20 May Georgia Bees: Rx and VFDs for Honeybee Owners
By: Lee Jones, MS, DVM
From the Summer 2018 edition of the GVMA quarter magazine, “The GA Vet.”
Effective January 1, 2017, new, stricter rules went into effect regarding the use of antimicrobials
(AM) in feed or water (FDA 21 CFR Part 558) for food producing animals. These included many
products farmers had been use to purchasing over the counter without any veterinary oversight.
Any animal that produced food was included in the new regulations and that included bees. To
my knowledge, the only thing we were taught about insects in vet school was that most caused
problems for our furry friends and needed to be controlled for the health and welfare of our veterinary patients and clients but nothing about treating honeybees.
Honeybee owners manage their bees in hives and a collection of bee hives is called an apiary.Honeybees managed commercially are mostly used for pollinating crops like almond trees in California or watermelons in South Georgia. It’s been estimated that as much as one third of ourfood comes from plants pollinated by honeybees. Bees may be shipped from GA to pollinate the orchards in CA or overwintered in GA to protect the bees from extremely cold temperatures in states in the northern US.
Bees travel up to a 3 mile radius from their hive foraging pollen and nectar from flowering plants.
They also may steal honey from other hives. So, they will cross paths with a lot of bees from
other hives and farms and are therefore exposed to bacteria, viruses or mites that cause diseases
in bees. Also, bees shipped across the country are exposed to bees from other regions. This
exposure puts the apiaries at risk of acquiring diseases which could have a serious impact on the
health and production of their hives.
Two diseases that are often treated with medically important AM are American Foulbrood(AFB) and European Foulbrood (EFB). AFB is caused by a spore forming bacteria, Paenibacillus larvae and EFB is caused by Melissococcus pluton. Both are commonly controlled by oxytetracycline, tylosin or lincomycin. In the past, bee owners just purchased the medications OTC and followed the label directions for treating their hives. Now owners must get a Veterinary Feed Directive (VFD) or prescription (Rx) to treat their hives.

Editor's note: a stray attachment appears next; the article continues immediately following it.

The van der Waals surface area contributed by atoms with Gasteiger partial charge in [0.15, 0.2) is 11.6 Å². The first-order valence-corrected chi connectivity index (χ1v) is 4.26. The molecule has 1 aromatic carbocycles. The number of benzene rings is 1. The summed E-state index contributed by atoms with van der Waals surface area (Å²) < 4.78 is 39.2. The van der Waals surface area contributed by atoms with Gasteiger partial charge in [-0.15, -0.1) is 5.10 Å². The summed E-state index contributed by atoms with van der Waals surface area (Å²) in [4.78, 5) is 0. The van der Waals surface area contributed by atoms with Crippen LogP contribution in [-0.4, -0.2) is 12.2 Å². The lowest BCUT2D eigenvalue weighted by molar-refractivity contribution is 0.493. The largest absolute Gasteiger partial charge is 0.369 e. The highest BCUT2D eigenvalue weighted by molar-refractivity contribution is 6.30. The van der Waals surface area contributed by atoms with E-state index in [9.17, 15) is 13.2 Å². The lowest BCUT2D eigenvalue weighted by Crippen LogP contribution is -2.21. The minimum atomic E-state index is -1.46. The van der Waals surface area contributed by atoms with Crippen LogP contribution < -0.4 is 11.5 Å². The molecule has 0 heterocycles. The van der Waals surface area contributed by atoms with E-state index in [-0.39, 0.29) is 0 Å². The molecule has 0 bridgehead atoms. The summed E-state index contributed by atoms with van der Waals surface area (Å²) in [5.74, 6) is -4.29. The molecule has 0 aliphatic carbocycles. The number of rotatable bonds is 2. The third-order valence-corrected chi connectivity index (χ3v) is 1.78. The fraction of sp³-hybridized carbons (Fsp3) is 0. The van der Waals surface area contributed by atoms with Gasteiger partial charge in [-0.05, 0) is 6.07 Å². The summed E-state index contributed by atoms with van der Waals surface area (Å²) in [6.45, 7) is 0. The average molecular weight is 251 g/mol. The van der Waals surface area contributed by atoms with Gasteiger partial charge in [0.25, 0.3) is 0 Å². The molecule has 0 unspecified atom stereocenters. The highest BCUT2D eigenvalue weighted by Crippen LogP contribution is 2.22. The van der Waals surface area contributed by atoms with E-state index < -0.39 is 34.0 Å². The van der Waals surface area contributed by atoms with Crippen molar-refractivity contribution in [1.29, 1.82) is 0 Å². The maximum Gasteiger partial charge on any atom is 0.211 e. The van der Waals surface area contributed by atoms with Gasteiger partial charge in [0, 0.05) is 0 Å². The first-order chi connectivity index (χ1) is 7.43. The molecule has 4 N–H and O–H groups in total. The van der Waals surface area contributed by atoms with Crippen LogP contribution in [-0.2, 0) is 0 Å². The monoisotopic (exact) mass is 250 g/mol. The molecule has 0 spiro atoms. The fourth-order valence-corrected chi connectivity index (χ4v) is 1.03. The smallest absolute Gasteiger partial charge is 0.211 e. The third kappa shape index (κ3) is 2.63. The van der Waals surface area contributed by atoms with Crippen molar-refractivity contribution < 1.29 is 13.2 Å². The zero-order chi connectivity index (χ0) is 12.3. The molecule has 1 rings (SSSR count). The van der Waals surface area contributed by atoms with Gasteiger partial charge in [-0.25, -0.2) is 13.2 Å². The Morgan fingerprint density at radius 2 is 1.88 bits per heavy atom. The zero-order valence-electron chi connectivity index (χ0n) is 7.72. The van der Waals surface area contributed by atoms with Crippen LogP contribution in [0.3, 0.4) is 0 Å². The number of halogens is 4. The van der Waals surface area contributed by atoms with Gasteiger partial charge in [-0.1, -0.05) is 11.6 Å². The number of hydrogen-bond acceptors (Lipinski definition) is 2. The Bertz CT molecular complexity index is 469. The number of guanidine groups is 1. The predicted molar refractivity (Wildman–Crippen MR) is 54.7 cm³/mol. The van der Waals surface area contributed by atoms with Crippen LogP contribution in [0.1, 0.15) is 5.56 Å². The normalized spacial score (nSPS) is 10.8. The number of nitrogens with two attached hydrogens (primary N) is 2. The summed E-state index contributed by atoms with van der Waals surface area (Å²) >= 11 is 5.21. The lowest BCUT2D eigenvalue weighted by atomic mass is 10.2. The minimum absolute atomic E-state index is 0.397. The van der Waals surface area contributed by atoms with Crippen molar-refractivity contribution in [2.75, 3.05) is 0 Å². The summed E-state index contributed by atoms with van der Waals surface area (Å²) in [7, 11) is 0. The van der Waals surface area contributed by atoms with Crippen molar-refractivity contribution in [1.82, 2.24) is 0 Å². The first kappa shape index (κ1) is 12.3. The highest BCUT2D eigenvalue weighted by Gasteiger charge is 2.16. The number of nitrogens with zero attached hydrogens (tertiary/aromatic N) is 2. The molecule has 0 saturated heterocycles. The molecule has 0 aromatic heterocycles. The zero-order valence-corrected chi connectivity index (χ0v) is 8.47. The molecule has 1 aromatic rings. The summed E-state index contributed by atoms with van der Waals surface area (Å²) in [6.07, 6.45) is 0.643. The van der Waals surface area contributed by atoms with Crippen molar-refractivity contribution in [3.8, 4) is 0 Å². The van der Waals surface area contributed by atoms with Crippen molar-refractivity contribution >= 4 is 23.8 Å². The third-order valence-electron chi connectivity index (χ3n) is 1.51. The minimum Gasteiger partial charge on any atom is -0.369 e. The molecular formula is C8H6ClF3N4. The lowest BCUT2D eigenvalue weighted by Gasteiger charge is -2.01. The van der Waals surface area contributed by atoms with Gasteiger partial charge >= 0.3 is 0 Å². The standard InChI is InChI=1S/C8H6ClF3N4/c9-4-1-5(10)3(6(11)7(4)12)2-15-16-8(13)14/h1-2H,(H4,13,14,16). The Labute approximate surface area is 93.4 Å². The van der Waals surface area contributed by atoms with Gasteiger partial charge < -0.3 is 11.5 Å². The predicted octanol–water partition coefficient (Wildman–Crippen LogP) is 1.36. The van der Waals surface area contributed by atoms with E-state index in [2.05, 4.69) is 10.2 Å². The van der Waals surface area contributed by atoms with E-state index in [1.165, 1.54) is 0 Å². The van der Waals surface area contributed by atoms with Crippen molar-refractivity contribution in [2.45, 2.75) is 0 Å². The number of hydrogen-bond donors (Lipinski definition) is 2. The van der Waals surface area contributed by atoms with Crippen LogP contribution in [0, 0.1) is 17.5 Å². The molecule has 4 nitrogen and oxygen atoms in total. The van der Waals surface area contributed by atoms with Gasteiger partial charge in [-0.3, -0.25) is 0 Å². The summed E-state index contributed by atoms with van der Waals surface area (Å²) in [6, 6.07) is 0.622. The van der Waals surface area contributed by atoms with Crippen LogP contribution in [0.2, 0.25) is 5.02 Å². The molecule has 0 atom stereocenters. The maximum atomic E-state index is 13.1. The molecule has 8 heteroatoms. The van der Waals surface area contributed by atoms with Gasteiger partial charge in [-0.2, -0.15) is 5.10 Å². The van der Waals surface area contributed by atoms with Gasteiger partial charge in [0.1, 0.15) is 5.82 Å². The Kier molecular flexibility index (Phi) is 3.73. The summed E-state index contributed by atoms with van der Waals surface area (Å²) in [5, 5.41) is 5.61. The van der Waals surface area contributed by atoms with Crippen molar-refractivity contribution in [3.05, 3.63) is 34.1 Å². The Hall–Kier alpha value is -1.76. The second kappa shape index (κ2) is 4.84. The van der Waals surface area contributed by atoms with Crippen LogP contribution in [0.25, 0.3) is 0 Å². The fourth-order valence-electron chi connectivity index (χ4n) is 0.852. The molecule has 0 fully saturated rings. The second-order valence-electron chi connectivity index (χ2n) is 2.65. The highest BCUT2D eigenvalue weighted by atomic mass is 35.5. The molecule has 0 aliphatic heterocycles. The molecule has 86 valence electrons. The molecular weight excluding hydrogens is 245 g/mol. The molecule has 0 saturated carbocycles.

Georgia Department of Agriculture bee inspectors regularly inspect hives of commercial
apiaries for evidence of disease or parasitism. If the inspector finds problems with the bees the
inspector gives the owner a report. If the inspector finds AFB or EFB then there is a need for the
owner to obtain a VFD or Rx to purchase AM to treat his hives.
The process is straightforward: the owner brings the report to a licensed veterinarian.
The veterinarian can contact the inspector to obtain more information and arrange a
site visit. A site visit is required for the veterinary client patient relationship (VCPR)
required by the FDA to legally issue an Rx or VFD. The DVM can then go to VETGRAM
www.farad.org/vetgram/search.asp and click on the bees tab. This will take the DVM to a
table of approved drugs that can be used to control FB in bees. The DVM can click on each drugand the following honeybee tab to find out how each drug is to be used to treat FB. Another tab takes the DVM to the bluebird label of each drug which gives specific instructions in mixing and using each drug. Using the information available for each drug, the DVM can write an Rx or VFD with specific instruction on how the drug is to be mixed and applied to control FB. The Rx
option gives the DVM some flexibility but the VFD does not allow for any extralabel use of the medication. So all instructions on the VFD must comply with the label instructions.
Honey production is not allowed during treatment and for 6 weeks following treatment.
However, once the withdrawal period is over honey production can be resumed.
Additional resources for writing Rx or VFDs for bee owners can be found at